You exaggerate the impact of the mining sector on the exchange rate. Mining accounted for 7.6% of Australia's GDP in 2008, a peak year for commodity prices. I don't have figures for 2009, but I suspect the percentage was lower. In any case, this is high for OECD countries (only Canada, at about 4%, comes close), though in many non-OECD countries the proportion is much higher. Yes, the Australian dollar is substantially (10% or more) overvalued against the U.S. dollar, the yen, the pound, and the euro, but this is almost certainly not attributable to Dutch disease but instead reflects the disparity between benchmark interest rates in those currency areas (U.S. 0%, Japan, near zero, Bank of England 0.50%, euro 1.00%) and the Reserve Bank of Australia's benchmark rate of 4.50%, which has risen from an historic low of 3.00% last October, most likely in an attempt to avoid a housing bubble.


    My point was not to say that mining companies should be given carte blanche to do whatever they want - sensible regulation and taxation policies are essential - but rather that the Rudd government has displayed its ignorance of and disdain for business and seems to think that miners - greedy buggers all of them - should be squeezed dry. By taxing mining companies more heavily than almost any other country does, Australia's government ignores, or doesn't care, that mining companies will henceforth seek more friendly jurisdictions in which to invest.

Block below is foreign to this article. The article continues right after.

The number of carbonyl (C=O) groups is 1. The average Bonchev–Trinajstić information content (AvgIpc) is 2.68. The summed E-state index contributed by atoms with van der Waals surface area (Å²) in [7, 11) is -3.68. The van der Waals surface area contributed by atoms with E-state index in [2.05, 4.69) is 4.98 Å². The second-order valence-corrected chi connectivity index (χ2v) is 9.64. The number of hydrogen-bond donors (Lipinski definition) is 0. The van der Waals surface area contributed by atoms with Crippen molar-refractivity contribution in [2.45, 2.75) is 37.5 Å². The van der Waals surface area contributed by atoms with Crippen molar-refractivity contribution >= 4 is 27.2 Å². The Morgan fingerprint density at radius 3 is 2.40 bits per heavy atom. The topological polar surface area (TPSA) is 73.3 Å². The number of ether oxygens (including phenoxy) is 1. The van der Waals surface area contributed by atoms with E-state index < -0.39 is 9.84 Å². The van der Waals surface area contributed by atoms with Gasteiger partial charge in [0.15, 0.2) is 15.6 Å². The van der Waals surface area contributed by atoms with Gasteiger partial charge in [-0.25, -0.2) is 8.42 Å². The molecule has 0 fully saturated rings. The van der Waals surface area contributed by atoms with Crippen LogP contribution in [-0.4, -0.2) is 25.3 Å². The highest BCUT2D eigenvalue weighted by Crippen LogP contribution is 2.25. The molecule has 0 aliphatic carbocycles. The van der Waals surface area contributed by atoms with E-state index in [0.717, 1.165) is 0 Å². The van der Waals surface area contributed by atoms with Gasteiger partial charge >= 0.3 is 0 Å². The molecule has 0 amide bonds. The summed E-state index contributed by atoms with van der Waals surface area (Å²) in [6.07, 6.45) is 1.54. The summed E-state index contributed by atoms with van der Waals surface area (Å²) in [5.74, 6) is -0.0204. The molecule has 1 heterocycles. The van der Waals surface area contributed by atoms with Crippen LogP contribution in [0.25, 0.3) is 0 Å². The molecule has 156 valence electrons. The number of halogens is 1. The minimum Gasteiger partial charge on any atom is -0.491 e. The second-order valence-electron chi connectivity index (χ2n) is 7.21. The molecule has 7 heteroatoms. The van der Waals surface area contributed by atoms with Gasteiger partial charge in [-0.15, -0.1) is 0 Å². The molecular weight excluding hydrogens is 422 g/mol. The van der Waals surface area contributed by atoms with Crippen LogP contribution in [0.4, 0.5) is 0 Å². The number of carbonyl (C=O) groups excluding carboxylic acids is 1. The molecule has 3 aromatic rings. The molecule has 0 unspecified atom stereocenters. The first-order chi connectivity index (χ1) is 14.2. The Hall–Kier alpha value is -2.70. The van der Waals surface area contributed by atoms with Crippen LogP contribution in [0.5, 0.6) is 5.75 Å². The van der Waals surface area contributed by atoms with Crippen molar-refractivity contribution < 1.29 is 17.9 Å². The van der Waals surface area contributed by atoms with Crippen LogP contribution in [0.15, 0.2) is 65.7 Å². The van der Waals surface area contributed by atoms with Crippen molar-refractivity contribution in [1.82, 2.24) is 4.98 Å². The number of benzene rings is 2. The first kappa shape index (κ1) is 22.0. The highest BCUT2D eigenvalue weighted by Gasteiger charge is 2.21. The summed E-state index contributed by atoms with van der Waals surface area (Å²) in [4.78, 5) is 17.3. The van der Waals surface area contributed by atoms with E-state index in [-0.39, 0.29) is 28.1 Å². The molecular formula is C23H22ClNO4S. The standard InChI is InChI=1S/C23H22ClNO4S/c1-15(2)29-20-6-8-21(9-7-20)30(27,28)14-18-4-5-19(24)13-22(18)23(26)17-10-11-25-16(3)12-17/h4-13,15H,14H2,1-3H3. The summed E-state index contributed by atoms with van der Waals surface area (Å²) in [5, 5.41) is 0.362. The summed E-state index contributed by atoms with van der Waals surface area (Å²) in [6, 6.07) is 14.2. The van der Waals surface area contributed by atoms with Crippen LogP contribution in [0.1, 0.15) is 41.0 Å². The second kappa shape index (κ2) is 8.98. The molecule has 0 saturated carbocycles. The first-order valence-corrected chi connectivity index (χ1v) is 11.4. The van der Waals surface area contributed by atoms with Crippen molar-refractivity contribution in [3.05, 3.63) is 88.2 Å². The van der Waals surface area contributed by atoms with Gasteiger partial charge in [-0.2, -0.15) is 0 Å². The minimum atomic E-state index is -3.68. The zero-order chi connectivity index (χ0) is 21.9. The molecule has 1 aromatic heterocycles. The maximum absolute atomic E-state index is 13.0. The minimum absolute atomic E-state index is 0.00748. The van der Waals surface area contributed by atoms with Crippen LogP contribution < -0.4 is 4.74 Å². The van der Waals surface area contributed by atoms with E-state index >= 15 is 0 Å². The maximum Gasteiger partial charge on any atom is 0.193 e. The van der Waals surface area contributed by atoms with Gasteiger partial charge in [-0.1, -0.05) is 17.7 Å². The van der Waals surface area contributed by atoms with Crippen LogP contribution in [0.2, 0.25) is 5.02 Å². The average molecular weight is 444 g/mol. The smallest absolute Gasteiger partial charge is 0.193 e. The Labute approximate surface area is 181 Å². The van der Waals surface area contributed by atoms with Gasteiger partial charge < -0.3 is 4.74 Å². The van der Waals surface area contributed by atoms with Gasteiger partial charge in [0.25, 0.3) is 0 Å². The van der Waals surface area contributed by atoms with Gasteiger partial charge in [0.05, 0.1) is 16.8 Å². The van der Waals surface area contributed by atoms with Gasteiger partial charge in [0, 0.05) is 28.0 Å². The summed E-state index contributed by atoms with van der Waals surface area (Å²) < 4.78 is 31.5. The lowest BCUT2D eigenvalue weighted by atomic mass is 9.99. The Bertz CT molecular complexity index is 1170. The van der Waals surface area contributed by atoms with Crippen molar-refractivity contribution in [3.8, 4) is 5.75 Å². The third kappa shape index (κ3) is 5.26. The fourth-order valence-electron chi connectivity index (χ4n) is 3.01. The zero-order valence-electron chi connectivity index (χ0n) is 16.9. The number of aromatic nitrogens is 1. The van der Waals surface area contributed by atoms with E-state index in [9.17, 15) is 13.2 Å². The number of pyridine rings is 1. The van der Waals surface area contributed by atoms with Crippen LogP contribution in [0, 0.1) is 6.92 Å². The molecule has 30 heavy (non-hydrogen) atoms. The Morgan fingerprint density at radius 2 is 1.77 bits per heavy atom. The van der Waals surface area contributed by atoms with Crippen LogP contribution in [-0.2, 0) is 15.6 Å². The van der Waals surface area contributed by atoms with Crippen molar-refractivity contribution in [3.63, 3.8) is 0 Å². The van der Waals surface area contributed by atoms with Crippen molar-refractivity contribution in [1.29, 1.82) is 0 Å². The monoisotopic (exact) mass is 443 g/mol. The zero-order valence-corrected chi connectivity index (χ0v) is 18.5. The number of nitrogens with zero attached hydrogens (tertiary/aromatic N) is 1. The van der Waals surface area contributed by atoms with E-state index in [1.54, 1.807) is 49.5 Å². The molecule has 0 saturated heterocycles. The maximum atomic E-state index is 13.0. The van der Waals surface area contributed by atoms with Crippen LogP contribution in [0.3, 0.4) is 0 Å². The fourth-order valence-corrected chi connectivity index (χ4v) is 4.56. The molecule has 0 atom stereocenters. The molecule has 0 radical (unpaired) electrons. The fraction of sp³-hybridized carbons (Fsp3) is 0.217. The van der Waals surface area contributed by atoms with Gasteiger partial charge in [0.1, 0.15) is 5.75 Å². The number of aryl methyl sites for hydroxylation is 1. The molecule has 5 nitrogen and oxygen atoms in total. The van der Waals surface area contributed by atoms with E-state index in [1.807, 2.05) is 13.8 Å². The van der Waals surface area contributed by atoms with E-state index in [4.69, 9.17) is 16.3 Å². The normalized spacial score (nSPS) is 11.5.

19 Jun 2010, 03:51 PM Reply Like
  • Paul Hanly
    , contributor
    Comments (840) | Send Message
    If you have worked in a large corporation you will know that generalisations about efficiency of the private sector are subject to numerous exceptions.


    NSW and Victoria have larger numbers of taxpayers and pay more taxes to the Federal government than the other states, largely because of larger populations. The federal government provides more funds to the smaller population states on a per capita basis. The more manufacturing based states subsiidse the more resource based states.